The sensitivity of the parameterizations to CCN concentration is evaluated by initializing the model with five different CCN concentrations. All simulations assume that the initial CCN field is spatially homogeneous. The control simulation uses a CCN concentration of 177 cm−3, as described above. Three additional simulations are initialized with concentrations that are multiples of the control simulation: 90, 340, and 700 cm−3. Each of these initializations is chosen as being approximately half, double, and 4 times the control simulation CCN initialization. An additional simulation with a CCN concentration of 290 cm−3 conforms to the default oceanic CCN concentration in COAMPS. The combination of multiple parameterizations and CCN values constitute 26 simulations in total.

3. Results

Here we present simulation results and compare them with RHB observations. We also evaluate the internal consistency of model microphysical processes by exploring how well simulated cloud properties adhere to observationally derived scalings for precipitation rate and coalescence processing.

a. Simulation summary and comparison with RHB observations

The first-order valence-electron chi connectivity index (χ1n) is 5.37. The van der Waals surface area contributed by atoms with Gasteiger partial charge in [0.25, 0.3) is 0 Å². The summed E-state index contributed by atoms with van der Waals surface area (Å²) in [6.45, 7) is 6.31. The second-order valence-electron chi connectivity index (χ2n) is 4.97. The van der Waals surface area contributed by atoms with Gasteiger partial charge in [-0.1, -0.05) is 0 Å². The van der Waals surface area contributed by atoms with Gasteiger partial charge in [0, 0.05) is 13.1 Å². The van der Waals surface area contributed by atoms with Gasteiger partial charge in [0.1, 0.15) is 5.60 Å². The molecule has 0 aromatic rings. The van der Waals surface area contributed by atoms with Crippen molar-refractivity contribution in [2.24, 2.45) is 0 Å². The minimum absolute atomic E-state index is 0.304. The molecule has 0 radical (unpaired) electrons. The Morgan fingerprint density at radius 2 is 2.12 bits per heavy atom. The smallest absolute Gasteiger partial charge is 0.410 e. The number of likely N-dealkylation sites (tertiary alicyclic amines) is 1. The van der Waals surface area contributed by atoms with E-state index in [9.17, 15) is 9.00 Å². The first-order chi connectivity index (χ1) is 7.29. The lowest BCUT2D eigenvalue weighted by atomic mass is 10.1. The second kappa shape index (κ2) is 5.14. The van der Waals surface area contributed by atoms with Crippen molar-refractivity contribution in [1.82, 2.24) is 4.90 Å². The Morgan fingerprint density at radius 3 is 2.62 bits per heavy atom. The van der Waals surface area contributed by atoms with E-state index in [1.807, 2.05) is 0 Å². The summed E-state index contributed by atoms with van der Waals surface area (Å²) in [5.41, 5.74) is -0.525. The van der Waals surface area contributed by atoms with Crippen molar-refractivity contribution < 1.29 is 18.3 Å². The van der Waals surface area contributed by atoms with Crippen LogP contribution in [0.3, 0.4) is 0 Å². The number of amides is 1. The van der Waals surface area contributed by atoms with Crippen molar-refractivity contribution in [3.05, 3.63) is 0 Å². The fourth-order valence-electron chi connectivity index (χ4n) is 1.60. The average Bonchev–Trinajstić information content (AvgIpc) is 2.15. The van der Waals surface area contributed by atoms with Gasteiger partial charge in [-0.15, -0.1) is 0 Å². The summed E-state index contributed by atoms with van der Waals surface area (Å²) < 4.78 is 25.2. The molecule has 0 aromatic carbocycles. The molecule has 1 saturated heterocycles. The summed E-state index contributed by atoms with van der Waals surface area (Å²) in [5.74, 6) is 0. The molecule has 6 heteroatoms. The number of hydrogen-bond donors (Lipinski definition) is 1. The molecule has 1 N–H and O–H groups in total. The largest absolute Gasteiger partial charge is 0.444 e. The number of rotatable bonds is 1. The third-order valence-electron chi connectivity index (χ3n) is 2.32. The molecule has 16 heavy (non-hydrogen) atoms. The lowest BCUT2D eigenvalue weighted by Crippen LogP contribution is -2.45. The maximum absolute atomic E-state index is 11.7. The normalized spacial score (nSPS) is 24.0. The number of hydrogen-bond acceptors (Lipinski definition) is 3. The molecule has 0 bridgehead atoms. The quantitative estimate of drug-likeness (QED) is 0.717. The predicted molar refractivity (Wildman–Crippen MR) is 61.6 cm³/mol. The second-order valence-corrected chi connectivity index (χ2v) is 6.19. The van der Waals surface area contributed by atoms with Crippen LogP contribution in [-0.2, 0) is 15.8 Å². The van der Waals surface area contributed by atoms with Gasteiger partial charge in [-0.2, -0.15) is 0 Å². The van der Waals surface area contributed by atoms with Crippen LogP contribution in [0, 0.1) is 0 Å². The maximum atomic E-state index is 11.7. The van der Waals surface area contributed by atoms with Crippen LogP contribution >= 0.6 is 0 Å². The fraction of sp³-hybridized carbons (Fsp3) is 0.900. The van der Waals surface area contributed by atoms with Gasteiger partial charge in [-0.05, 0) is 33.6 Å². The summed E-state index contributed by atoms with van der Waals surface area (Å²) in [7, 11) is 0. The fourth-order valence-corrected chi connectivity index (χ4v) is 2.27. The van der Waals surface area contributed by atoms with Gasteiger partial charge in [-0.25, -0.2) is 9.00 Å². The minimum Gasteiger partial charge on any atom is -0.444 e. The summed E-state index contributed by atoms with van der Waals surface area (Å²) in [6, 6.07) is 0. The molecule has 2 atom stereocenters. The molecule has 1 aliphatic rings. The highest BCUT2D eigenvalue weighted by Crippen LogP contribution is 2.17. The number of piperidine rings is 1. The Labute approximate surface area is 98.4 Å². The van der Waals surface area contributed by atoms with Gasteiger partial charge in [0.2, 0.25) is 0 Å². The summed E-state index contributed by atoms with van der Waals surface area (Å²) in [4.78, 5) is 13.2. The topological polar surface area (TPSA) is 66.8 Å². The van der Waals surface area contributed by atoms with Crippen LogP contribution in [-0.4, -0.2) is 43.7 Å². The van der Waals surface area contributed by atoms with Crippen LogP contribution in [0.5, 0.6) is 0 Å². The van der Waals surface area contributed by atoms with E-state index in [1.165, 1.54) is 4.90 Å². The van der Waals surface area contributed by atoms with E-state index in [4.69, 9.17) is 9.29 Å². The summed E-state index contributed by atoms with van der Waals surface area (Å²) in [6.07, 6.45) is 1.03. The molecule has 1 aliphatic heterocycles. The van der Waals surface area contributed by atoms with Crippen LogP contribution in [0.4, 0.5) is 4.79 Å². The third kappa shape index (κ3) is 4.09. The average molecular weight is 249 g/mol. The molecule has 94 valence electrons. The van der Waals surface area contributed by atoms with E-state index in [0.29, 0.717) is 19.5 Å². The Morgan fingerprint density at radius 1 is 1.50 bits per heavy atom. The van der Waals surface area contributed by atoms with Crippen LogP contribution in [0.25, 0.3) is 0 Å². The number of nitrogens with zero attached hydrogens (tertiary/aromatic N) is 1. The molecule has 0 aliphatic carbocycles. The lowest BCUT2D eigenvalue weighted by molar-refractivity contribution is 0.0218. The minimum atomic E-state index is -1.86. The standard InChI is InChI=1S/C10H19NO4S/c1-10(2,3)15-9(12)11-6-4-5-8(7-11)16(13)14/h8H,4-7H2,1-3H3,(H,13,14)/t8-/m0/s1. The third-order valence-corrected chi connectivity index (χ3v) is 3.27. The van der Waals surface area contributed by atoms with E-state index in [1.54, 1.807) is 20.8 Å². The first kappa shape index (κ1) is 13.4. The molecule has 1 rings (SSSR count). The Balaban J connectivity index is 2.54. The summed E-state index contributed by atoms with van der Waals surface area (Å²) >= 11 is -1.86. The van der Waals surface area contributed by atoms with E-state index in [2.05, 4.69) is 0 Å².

Figure 4 shows time–height contour plots of cloud water mixing ratio , rainwater mixing ratio , and liquid water potential temperature for each parameterization on the inner mesh (3 km) of the simulations using the baseline CCN concentration (177 cm−3). The observed MBL depth derived from the RHB soundings is overlaid on the figures. MBL depth from both the soundings and simulation output was calculated following the method of de Szoeke et al. (2012), which assigns the MBL depth to the level of a relative minimum absolute temperature in each column. To prevent erroneous MBL depths, we only considered temperatures in the lower 23 sigma levels (about 1750 m). Rahn and Garreaud (2010a) used a similar method in their study to calculate MBL depth.

Fig. 4.
Fig. 4.

Time–height cross sections of , , and from the inner 3-km mesh for each parameterization and the control CCN concentration (CCN 177 cm−3). Dotted vertical lines separate periods of day and night. The blue line indicates the observed MBL depth, and the dashed lines denote MBL depth calculated from the simulations.